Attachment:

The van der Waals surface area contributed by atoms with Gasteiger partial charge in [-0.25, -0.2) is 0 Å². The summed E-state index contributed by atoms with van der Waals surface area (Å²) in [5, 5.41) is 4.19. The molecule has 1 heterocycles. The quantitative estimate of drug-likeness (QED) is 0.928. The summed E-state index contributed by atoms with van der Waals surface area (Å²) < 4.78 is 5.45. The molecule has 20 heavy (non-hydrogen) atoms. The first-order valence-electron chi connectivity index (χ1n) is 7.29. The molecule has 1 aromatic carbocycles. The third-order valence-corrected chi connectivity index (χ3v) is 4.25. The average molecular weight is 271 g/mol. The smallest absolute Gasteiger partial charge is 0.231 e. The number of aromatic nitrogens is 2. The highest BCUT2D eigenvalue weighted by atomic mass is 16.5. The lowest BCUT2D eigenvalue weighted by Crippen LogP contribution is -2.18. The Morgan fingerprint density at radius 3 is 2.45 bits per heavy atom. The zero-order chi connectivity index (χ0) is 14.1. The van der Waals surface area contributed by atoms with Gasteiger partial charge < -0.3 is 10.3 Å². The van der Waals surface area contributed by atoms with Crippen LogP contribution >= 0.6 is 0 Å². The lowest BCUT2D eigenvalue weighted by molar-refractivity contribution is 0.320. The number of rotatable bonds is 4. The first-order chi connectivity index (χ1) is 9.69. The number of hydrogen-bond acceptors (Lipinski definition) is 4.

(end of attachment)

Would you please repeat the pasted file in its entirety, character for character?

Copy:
The van der Waals surface area contributed by atoms with Gasteiger partial charge in [-0.25, -0.2) is 0 Å². The summed E-state index contributed by atoms with van der Waals surface area (Å²) in [5, 5.41) is 4.19. The molecule has 1 heterocycles. The quantitative estimate of drug-likeness (QED) is 0.928. The summed E-state index contributed by atoms with van der Waals surface area (Å²) < 4.78 is 5.45. The molecule has 20 heavy (non-hydrogen) atoms. The first-order valence-electron chi connectivity index (χ1n) is 7.29. The molecule has 1 aromatic carbocycles. The third-order valence-corrected chi connectivity index (χ3v) is 4.25. The average molecular weight is 271 g/mol. The smallest absolute Gasteiger partial charge is 0.231 e. The number of aromatic nitrogens is 2. The highest BCUT2D eigenvalue weighted by atomic mass is 16.5. The lowest BCUT2D eigenvalue weighted by Crippen LogP contribution is -2.18. The Morgan fingerprint density at radius 3 is 2.45 bits per heavy atom. The zero-order chi connectivity index (χ0) is 14.1. The van der Waals surface area contributed by atoms with Gasteiger partial charge < -0.3 is 10.3 Å². The van der Waals surface area contributed by atoms with Crippen LogP contribution >= 0.6 is 0 Å². The lowest BCUT2D eigenvalue weighted by molar-refractivity contribution is 0.320. The number of rotatable bonds is 4. The first-order chi connectivity index (χ1) is 9.69. The number of hydrogen-bond acceptors (Lipinski definition) is 4.